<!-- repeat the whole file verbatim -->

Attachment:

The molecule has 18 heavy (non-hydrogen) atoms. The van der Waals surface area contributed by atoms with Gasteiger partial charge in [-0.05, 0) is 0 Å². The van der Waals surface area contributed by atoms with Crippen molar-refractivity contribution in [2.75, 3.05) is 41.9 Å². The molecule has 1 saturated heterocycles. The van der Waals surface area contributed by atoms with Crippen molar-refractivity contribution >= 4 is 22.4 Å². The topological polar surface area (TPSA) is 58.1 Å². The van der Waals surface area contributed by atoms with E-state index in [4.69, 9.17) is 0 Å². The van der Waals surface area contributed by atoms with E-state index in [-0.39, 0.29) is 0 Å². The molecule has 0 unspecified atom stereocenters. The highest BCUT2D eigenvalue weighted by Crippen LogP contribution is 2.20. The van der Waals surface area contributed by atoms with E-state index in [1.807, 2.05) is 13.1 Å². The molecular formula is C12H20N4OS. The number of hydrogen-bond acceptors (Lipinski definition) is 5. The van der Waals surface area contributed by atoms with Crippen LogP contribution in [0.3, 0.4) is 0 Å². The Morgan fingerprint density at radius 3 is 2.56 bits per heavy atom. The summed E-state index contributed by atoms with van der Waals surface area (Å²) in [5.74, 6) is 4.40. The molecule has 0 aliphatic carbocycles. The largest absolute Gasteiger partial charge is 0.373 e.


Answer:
The molecule has 18 heavy (non-hydrogen) atoms. The van der Waals surface area contributed by atoms with Gasteiger partial charge in [-0.05, 0) is 0 Å². The van der Waals surface area contributed by atoms with Crippen molar-refractivity contribution in [2.75, 3.05) is 41.9 Å². The molecule has 1 saturated heterocycles. The van der Waals surface area contributed by atoms with Crippen molar-refractivity contribution >= 4 is 22.4 Å². The topological polar surface area (TPSA) is 58.1 Å². The van der Waals surface area contributed by atoms with E-state index in [4.69, 9.17) is 0 Å². The van der Waals surface area contributed by atoms with E-state index in [-0.39, 0.29) is 0 Å². The molecule has 0 unspecified atom stereocenters. The highest BCUT2D eigenvalue weighted by Crippen LogP contribution is 2.20. The van der Waals surface area contributed by atoms with E-state index in [1.807, 2.05) is 13.1 Å². The molecular formula is C12H20N4OS. The number of hydrogen-bond acceptors (Lipinski definition) is 5. The van der Waals surface area contributed by atoms with Crippen LogP contribution in [0.3, 0.4) is 0 Å². The Morgan fingerprint density at radius 3 is 2.56 bits per heavy atom. The summed E-state index contributed by atoms with van der Waals surface area (Å²) in [5.74, 6) is 4.40. The molecule has 0 aliphatic carbocycles. The largest absolute Gasteiger partial charge is 0.373 e.